Saturday, May 10, 2014

May 9 & 10, 1864: The War Returns to Beaver Dam Station

In the predawn darkness of May 9, 1864 Sheridan’s entire corps mounted and set out on their mission to take out J.E.B. Stuart and the cavalry of the Army of Northern Virginia. Little Phil was taking his entire force with him, leaving no horse soldiers behind to help Grant at Spotsylvania Court House.

The corps created quite the spectacle, with a column that stretched 13 miles and took 4 hours to pass. One trooper recalled how “The clouds of dust, sent up by the thousands of hoofbeats, fill eyes, nose, and air passages, give external surfaces a uniform, dirty gray color, and form such an impenetrable veil, that, for many minutes together, you cannot see even your hand before you.”

The early part of the march was also the most dangerous, as the Yankee horsemen had to pass around Lee’s army before heading south. Four small rivers – the Ni, Po, Ta, and Mat – stood in their way, and the thought of being caught in the middle of crossing one of these streams gnawed away at Sheridan. When the last trooper rode his horse across the Mat, Sheridan found that “all anxiety as to our passing around Lee’s army was removed.”

While the corps crossed these streams unmolested, it did not go unnoticed, and Confederate scouts reported on Sheridan’s movements, with word reaching Robert E. Lee by 8:00 a.m. Since Wade Hampton and Fitzhugh Lee were still entangled with the Federal infantry, it fell to Williams C. Wickham to keep an eye on the Yankees and tentatively pursue. Wickham’s cavaliers tangled with Sheridan’s rear guard at Jerrell’s Mill and Mitchell’s Shop, but the blue juggernaut kept moving at a steady pace.

When Sheridan’s column reached Chilesburg, the main body of Union cavalry camped on the north bank of the North Anna River, while George Armstrong Custer took his brigade and elements of Devin’s troopers over the river and on towards Beaver Dam Station on the Virginia Central Railroad.

Beaver Dam Station as it appeared in the early 20th Century.
The station was rebuilt in 1866.
Beaver Dam Station was named for the plantation of Col. Edmund Fontaine, once a president of the Virginia Central. The plantation itself was named for the creek which bisected it, and it just so happened that Flora Cooke Stuart – J.E.B. Stuart’s wife – was staying there at the time.

As darkness fell on May 9th, a thunder storm moved into the area. Custer’s men moved up to the station and encountered a large number of prisoners who had been captured at the Wilderness and Laurel Hill.

Custer’s men quickly neutralized the guards and liberated 278 prisoners. In addition to the prisoners, the Yankees captured 200,000 pounds of bacon, 1.5 million rations, and nearly all of the medical supplies for the Army of Northern Virginia.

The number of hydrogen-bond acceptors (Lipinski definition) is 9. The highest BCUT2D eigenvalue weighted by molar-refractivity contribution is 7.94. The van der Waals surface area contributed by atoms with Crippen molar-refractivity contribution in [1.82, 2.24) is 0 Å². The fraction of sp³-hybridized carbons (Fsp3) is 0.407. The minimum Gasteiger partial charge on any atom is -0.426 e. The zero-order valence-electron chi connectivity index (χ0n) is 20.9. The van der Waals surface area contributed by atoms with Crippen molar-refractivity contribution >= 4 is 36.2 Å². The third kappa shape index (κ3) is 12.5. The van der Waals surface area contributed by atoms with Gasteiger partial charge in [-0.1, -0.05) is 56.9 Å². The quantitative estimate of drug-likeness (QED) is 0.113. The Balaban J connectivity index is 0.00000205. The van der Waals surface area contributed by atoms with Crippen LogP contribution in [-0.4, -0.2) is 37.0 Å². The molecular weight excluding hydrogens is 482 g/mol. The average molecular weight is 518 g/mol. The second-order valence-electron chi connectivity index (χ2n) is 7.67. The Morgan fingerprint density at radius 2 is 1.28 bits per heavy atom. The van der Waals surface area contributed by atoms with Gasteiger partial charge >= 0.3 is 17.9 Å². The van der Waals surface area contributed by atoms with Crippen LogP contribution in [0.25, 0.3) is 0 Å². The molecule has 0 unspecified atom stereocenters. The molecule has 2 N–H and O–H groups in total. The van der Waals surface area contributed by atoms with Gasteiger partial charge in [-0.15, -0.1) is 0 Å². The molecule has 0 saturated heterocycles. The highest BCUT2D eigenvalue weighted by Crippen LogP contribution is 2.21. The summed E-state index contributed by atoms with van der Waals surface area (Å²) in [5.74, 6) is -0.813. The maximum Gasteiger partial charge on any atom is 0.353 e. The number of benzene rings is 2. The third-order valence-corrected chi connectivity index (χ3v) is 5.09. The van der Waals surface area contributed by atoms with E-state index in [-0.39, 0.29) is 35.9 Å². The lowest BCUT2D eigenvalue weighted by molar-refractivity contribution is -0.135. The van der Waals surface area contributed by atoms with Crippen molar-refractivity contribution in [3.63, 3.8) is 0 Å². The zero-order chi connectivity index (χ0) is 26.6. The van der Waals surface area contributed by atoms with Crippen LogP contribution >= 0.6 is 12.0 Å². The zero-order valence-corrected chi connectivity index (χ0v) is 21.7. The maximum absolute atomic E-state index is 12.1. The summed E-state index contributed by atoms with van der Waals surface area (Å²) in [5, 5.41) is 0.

After taking everything they could carry, they set fire to the buildings, derailed the trains, and tore up track for 10 miles in each direction. While this orgy of destruction was taking place, 150 troopers of the Confederate 1st Maryland Battalion charged in and rode around, shooting the place up before withdrawing.
While Stuart's men swept past Beaver Dam in pursuit of Sheridan,
Stuart was able to have a quick visit with his wife.
So quick, in fact, that he didn't even get off his horse.
In the morning, Sheridan’s men began to move again. From Beaver Dam, the route of march ran down to the settlement of Negro Foot and then on to Mountain Road, which crossed the South Anna and continued to Telegraph Road 6 miles above Richmond.

Sheridan later touted the importance of taking Beaver Dam Station: “The possession of Beaver Dam gave us an important point, as it opened a way toward Richmond on the Negro-foot road. It also enabled us to obtain forage for our well-nigh famished animals, and to prepare for fighting the enemy, who, I felt sure, would endeavor to interpose between my column and Richmond.”

Late in the morning of the 10th, Sheridan assembled the corps near Beaver Dam. As the Federals pulled out, some of Wickham’s men rode in and rounded up some prisoners – including someunfortunates who had just been liberated by Custer on May 9th.

By this point, Stuart united Wickham, Lomax, and the mounted James B. Gordon's Tarheels below Beaver Dam. Desperate to stop Sheridan before he reached Richmond, Stuart formulated a plan – he would try to ambush the Federals near Richmond, where Confederate infantry could theoretically come to his support. Thus, he divided his force: Gordon was tasked with following Sheridan and harassing his rear guard while Fitz Lee , with Wickham and Lomax, would hurry east to Hanover Junction and then descend Telegraph Road to intercept the main Federal body at the Mountain Road junction.

Fitz Lee later described the situation: “Discovering Richmond to be the object of the enemy, and knowing the entire absence of troops in the works guarding the western side, General Stuart determined to move upon the chord of the arc the enemy were advancing upon, and by outmarching them interpose our little force in the enemy’s front at some point contiguous to the city.”

Time was quickly slipping away for the Confederates…

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